According to the American Psychological Association:
“PTSD, or post-traumatic stress disorder, is an anxiety problem that develops in some people after extremely traumatic events, such as combat, crime, an accident or natural disaster.
People with PTSD may relive the event via intrusive memories, flashbacks and nightmares; avoid anything that reminds them of the trauma; and have anxious feelings they didn’t have before that are so intense their lives are disrupted.”
Back when I was diagnosed with PTSD in 1996, I didn’t think my issues qualified for me for such a heavy diagnosis. I remember asking my psychologist “Isn’t that for soldiers and people who’ve been through war?”
But this past week my therapist upgraded my diagnosis to Chronic PTSD (C-PTSD) I’ve always prided myself in being an overachiever so I humorously think this is no difference. Unbeknownst to my young 21 year old college student self, my PTSD originated from surviving a plane crash the killed a total of 160 passengers and crew, including both my mom and my dad on my 21st birthday. The sudden loss of my parents deeply impacted me, and every birthday since 1995 has been a reminder. But I learned coping skills, surrounded myself with loving friends and family, and have prevailed to live a life full of gratitude, faith and love.
But since 1995, I have also gone through many other forms of heartbreaking traumas that have hit me just as hard as my plane crash. We all do! My husband and I brought into this world two sets of twin boys. The youngest ones, born in 2008, were born (to our shock and dismay) with a terminal genetic condition. Mourning the loss of all the things they’d never be able to do in their short life span and refocusing our hopes and love for them to celebrate every little thing they could achieve became our mission. Our home was like a miniature hospital with round the clock nurses, lots of laughter and music. We gave them the best life we could, but when their disease aggressively progressed and took their lives, we were in the front lines holding them when they passed away in our arms.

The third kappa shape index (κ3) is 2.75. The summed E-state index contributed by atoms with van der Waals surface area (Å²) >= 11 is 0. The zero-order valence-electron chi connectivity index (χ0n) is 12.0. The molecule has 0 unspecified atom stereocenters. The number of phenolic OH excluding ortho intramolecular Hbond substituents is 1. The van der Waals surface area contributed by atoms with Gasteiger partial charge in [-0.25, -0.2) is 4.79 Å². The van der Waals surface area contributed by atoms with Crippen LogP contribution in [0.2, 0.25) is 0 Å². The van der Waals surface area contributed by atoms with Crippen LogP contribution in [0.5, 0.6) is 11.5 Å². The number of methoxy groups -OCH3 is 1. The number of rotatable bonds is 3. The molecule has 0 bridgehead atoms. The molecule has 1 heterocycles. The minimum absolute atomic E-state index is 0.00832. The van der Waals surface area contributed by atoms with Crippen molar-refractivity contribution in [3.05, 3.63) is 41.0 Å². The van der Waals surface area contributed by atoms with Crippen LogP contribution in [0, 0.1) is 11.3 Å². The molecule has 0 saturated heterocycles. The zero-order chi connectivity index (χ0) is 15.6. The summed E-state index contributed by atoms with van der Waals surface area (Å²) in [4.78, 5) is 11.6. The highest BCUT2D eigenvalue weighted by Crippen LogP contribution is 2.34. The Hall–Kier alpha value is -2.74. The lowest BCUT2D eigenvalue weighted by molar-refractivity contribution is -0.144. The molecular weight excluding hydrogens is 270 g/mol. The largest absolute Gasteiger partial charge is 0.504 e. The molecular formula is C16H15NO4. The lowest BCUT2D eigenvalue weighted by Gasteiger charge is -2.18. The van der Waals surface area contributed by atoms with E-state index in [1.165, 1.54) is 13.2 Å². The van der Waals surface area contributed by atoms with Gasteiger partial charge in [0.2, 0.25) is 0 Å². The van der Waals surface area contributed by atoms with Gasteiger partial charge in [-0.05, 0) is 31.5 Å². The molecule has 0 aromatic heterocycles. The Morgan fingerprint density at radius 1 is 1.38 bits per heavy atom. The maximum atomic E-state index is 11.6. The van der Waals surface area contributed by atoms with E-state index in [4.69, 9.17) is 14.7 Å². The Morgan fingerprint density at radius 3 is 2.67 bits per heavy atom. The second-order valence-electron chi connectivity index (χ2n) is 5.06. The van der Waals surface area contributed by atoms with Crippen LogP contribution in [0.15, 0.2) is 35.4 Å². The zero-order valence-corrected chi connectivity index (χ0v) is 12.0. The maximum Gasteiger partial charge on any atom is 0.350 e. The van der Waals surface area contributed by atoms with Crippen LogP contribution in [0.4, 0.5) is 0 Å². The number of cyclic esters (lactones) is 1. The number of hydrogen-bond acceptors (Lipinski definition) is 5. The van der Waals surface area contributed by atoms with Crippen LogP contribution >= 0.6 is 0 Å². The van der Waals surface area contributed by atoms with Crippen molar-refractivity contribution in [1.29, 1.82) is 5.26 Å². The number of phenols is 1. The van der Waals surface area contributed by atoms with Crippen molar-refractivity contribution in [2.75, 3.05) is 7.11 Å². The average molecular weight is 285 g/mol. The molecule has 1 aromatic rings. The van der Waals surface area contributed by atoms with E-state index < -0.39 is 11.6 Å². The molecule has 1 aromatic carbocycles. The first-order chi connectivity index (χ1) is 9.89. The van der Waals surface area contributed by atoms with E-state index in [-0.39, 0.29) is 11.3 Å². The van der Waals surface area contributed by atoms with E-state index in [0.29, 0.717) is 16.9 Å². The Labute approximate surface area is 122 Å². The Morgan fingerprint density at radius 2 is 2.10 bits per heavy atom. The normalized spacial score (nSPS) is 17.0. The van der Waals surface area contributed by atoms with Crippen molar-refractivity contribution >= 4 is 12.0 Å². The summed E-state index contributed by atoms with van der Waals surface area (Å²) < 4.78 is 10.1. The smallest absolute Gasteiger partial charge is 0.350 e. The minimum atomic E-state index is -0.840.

Aside from our terminally ill children that have passed, like any normal family we’ve gone through lots of highs (sports! family vacations! parties! awards ceremonies!), we’ve also gone through a lot of lows (extended family members and close friends passing away, rocky seasons in marriage since no union is perfect, job losses, cancer scares, and every day normal stress we all endure, no matter who you are). Take the plane crash, losing my parents unexpectedly, trying our best to care for two terminally ill children, and then the hiccups of life; it created a perfect storm where now I stand in my own category of living with Chronic PTSD. My doctor attributes it to the constant emotional trauma that has compounded since 1995, all the way until now.
Why in the world am I opening pandora’s box and telling you the deepest and most personal things about me? I’m not fishing for sympathy, I’m not looking for compliments, I’m not wanting anything other than to put a spotlight on the 7-8% of adults in the United States that live with PTSD. I want to celebrate the resilience and armor of valor PTSD survivors put on each and every day. If you work with someone, live with someone, love someone that has C-PTSD or PTSD, know that their natural instinct to survive and thrive is what triggered the PTSD from happening in the first place. Their condition is not a weakness; quite the contrary! Their PTSD is their mind, heart and body’s way to fight for their lives, their happiness and their peace.
If you are reading this and YOU have C-PTSD or PTSD, I feel you. I see you. I honor your journey, your strength and your willingness to fight to live your best life possible. June is National PTSD Awareness Month. That guy in your office who always shares the best stories or always has the wittiest sense of humor may have PTSD. That neighbor of yours who always seems to be the life of the party at PTA functions may have PTSD. That quiet cross guard that helps your kids get to school safely may have PTSD. The best way to move forward with those secretly living with PTSD is to just be kind. Be empathetic. Be more gracious and helpful than you feel you need to be, because you never know what battles people are carrying in their hearts.